• John McGary, Woodford Sun Staff

Local 78-year-old publishes first novel

FIRST-TIME AUTHOR Anne McGregor, middle, accompanied by daughters Anne Dora Hart, left, and Helen Graham, held a book signing at Joseph Beth Booksellers in Lexington last week for her first novel, "Memoir of a Butterfly." (Photo submitted)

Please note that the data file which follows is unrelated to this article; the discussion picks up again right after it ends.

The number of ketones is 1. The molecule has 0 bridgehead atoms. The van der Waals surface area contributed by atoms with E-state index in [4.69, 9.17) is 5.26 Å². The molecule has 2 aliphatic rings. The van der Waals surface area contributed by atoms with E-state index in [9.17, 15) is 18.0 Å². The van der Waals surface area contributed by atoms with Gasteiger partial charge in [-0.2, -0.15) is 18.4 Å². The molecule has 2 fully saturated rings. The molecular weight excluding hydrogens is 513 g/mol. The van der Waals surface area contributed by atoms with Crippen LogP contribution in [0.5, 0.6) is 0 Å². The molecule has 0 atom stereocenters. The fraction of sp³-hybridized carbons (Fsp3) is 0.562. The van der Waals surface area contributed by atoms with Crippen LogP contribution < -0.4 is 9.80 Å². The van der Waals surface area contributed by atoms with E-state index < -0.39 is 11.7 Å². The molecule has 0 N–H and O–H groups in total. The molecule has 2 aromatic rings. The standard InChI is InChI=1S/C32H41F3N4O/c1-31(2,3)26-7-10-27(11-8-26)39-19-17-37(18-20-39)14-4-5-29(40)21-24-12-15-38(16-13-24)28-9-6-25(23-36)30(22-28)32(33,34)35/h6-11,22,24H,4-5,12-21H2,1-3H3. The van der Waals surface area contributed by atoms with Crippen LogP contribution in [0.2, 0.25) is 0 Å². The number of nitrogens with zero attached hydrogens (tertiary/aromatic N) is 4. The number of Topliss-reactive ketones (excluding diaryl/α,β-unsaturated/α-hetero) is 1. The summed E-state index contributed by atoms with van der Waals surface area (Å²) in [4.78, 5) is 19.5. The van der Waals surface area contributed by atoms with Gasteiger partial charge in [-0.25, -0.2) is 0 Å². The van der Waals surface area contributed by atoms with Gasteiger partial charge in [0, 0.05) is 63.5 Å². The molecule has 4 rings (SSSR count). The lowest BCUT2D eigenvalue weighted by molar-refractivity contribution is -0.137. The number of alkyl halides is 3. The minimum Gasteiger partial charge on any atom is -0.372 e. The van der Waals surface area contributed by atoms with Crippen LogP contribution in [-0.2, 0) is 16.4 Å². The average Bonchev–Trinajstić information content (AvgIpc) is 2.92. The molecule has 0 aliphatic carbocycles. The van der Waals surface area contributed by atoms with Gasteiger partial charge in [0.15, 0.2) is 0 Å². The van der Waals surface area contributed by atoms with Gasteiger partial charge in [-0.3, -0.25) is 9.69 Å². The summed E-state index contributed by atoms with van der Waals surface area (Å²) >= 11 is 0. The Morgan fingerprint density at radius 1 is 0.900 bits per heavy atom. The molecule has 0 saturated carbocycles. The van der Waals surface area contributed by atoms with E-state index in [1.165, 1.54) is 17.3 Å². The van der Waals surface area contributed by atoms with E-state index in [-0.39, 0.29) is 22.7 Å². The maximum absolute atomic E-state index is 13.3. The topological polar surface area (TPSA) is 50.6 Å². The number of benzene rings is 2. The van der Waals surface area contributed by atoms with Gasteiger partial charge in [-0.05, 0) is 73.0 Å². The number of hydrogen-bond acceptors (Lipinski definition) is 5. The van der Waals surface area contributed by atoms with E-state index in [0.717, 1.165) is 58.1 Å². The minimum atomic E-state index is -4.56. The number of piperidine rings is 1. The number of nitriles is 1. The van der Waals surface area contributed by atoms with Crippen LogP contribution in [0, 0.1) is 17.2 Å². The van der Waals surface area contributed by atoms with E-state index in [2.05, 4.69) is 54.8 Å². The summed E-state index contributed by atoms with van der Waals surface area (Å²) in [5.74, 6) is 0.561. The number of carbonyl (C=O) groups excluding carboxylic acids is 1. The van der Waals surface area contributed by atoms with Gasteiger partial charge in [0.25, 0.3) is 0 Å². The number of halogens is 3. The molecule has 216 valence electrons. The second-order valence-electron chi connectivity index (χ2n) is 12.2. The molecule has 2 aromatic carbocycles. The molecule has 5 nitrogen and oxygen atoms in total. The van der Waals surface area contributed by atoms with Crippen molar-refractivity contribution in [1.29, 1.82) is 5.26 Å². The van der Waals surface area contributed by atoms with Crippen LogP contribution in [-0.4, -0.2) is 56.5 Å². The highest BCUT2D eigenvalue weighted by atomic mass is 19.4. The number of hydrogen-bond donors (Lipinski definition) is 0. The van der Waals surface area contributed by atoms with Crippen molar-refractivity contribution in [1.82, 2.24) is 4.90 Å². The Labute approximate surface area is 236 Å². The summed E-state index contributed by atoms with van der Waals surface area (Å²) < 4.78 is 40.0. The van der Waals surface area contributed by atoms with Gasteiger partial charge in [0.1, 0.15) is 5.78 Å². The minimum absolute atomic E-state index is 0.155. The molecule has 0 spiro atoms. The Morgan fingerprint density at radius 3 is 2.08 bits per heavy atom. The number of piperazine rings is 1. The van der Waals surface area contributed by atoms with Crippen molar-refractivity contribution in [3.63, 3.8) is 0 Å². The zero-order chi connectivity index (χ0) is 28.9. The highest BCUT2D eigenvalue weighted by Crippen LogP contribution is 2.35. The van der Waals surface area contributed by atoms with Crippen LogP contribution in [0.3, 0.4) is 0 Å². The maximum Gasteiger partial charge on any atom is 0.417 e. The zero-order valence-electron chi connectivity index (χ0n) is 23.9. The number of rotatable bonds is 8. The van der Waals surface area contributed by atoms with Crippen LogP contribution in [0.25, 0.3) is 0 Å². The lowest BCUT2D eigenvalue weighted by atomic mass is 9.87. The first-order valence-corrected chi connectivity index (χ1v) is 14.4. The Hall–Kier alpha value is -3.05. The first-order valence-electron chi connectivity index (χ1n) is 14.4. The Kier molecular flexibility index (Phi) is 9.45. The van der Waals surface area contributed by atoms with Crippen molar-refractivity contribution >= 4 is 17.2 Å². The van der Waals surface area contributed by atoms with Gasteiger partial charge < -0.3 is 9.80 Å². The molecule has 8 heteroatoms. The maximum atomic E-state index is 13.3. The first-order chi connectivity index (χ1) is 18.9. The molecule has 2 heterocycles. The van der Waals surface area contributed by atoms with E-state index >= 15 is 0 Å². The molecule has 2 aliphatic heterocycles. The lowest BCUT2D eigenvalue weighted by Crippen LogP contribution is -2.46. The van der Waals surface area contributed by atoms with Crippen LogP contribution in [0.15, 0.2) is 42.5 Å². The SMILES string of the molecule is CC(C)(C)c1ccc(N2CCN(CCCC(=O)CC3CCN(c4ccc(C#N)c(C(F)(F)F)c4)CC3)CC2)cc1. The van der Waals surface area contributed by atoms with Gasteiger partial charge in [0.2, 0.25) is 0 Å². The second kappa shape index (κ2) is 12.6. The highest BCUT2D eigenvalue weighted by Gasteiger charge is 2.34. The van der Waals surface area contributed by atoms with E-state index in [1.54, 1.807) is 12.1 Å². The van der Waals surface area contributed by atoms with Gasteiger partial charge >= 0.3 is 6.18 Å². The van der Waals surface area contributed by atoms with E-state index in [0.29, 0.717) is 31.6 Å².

Anne McGregor isn't your typical first-time novelist. For one thing, she's 78-years-old. For another, people who've self-published their first books don't usually hold book signings at a Joseph Beth Booksellers, as McGregor did last week in Lexington. On the other hand, few people of any age seem as determined as McGregor. "I went over and asked to speak to the (Joseph Beth) marketing manager ... and I told him I had written a book and chose a date and he was wonderful. They advertised in their newsletter and made a big banner for me," McGregor said. "If they let me, I'd live there. Just give me a cup of coffee and a pot." McGregor said she ordered 220 copies of "Memoir of a Butterfly." "My purpose is not to make money. My purpose is to get people to read this book, because it's relevant to today ..." she said. For inspiration and details, McGregor leaned on the life story of Mamie Quan, a friend since fourth grade. "She married a doctor and moved to San Salvador, and she lived there about 22 years. When she came back, we renewed our friendship ... and she started telling me stories about these friends she had (who) were in the American society, and they did charity work and so forth," McGregor said. "And I was so intrigued by these stories that I started taping her ... and then I started mixing them together, and I said, 'This is a story that needs to be told.'" Based on those stories, McGregor wrote a fictional account over several years about a nurse from New York who marries a doctor from El Salvador and moves there in the turbulent 1960s. "She didn't know the language or the culture or any of the people. She knew nobody but him. So the story is the culture clash ... El Salvador was definitely not as liberated as the United States," McGregor said. "It's an interesting story, and of course, I threw in a lot from my own experience, because I lived in California ... when the hippies were there, so I added all of that and made a story." She said she's been writing articles, diaries and short stories all of her life, but admitted writing a 312-page novel, then self-publishing through Create Space on Amazon, was a much bigger challenge. Asked how she rated her writing ability, McGregor replied, "Well, I think I'm outstanding, but then I'm slightly prejudiced, okay? And I'm also shy and modest," she said with a chuckle. After living in Lexington most of their lives, McGregor and Malcolm, her husband of 60 years whom she calls "fabulous," moved to Woodford County in December of 2015. One reason was to be nearer to daughters Anne Dora Hart and Helen Graham, grandson Chris Hart, and four grandchildren who live here. Another was the small-town life that McGregor saw played out on the U.S. 60 Bypass one day soon after moving, when four lanes of traffic stopped to allow a mother duck and her ducklings to cross the road. "And I thought, 'Okay, this is where I need to be,'" McGregor said. Between visits with her children and grandchildren, she's already used her laptop computer to write the first third of her next novel, a tale about Kentucky pioneers set in the 1780s. "It's a funny thing. Your characters will start talking for you. I've read that other people say that, but you're writing and you're thinking and you're writing and you're living and they start talking for you and it's amazing," McGregor said. In the meantime, she's selling "Memoir of a Butterfly" through Amazon.com and Kindle and speaking to book clubs around the region. "Why not? I'm 78-years-old," said McGregor of her late-life writing. "I'm not getting any younger," she said, laughing again.

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